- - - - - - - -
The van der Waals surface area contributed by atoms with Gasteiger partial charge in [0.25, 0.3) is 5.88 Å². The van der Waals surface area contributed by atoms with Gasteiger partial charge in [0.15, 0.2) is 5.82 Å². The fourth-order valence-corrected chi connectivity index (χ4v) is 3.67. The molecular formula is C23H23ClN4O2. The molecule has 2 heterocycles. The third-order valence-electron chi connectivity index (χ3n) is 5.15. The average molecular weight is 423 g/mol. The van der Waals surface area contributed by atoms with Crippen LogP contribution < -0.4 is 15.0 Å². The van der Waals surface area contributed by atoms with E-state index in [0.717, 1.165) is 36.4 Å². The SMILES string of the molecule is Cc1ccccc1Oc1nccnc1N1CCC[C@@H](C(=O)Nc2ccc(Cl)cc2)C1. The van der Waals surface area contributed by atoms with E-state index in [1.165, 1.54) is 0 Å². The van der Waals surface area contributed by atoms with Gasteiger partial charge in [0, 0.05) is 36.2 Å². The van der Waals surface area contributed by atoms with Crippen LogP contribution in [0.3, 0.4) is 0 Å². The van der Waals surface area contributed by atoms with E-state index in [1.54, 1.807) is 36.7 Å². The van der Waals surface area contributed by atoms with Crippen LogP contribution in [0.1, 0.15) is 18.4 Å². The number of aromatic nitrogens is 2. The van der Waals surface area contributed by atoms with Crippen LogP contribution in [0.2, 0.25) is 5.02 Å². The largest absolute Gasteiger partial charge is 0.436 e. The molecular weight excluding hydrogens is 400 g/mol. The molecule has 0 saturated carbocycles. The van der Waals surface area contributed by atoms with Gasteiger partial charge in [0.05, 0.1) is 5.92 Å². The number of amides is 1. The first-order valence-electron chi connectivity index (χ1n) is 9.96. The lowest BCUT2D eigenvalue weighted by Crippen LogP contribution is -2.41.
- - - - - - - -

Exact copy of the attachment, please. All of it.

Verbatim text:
The van der Waals surface area contributed by atoms with Gasteiger partial charge in [0.25, 0.3) is 5.88 Å². The van der Waals surface area contributed by atoms with Gasteiger partial charge in [0.15, 0.2) is 5.82 Å². The fourth-order valence-corrected chi connectivity index (χ4v) is 3.67. The molecular formula is C23H23ClN4O2. The molecule has 2 heterocycles. The third-order valence-electron chi connectivity index (χ3n) is 5.15. The average molecular weight is 423 g/mol. The van der Waals surface area contributed by atoms with Crippen LogP contribution < -0.4 is 15.0 Å². The van der Waals surface area contributed by atoms with E-state index in [0.717, 1.165) is 36.4 Å². The SMILES string of the molecule is Cc1ccccc1Oc1nccnc1N1CCC[C@@H](C(=O)Nc2ccc(Cl)cc2)C1. The van der Waals surface area contributed by atoms with E-state index in [1.165, 1.54) is 0 Å². The van der Waals surface area contributed by atoms with Gasteiger partial charge in [0, 0.05) is 36.2 Å². The van der Waals surface area contributed by atoms with Crippen LogP contribution in [0.3, 0.4) is 0 Å². The van der Waals surface area contributed by atoms with E-state index in [1.54, 1.807) is 36.7 Å². The van der Waals surface area contributed by atoms with Crippen LogP contribution in [0.1, 0.15) is 18.4 Å². The number of aromatic nitrogens is 2. The van der Waals surface area contributed by atoms with Crippen LogP contribution in [0.2, 0.25) is 5.02 Å². The largest absolute Gasteiger partial charge is 0.436 e. The molecular weight excluding hydrogens is 400 g/mol. The molecule has 0 saturated carbocycles. The van der Waals surface area contributed by atoms with Gasteiger partial charge in [0.05, 0.1) is 5.92 Å². The number of amides is 1. The first-order valence-electron chi connectivity index (χ1n) is 9.96. The lowest BCUT2D eigenvalue weighted by Crippen LogP contribution is -2.41.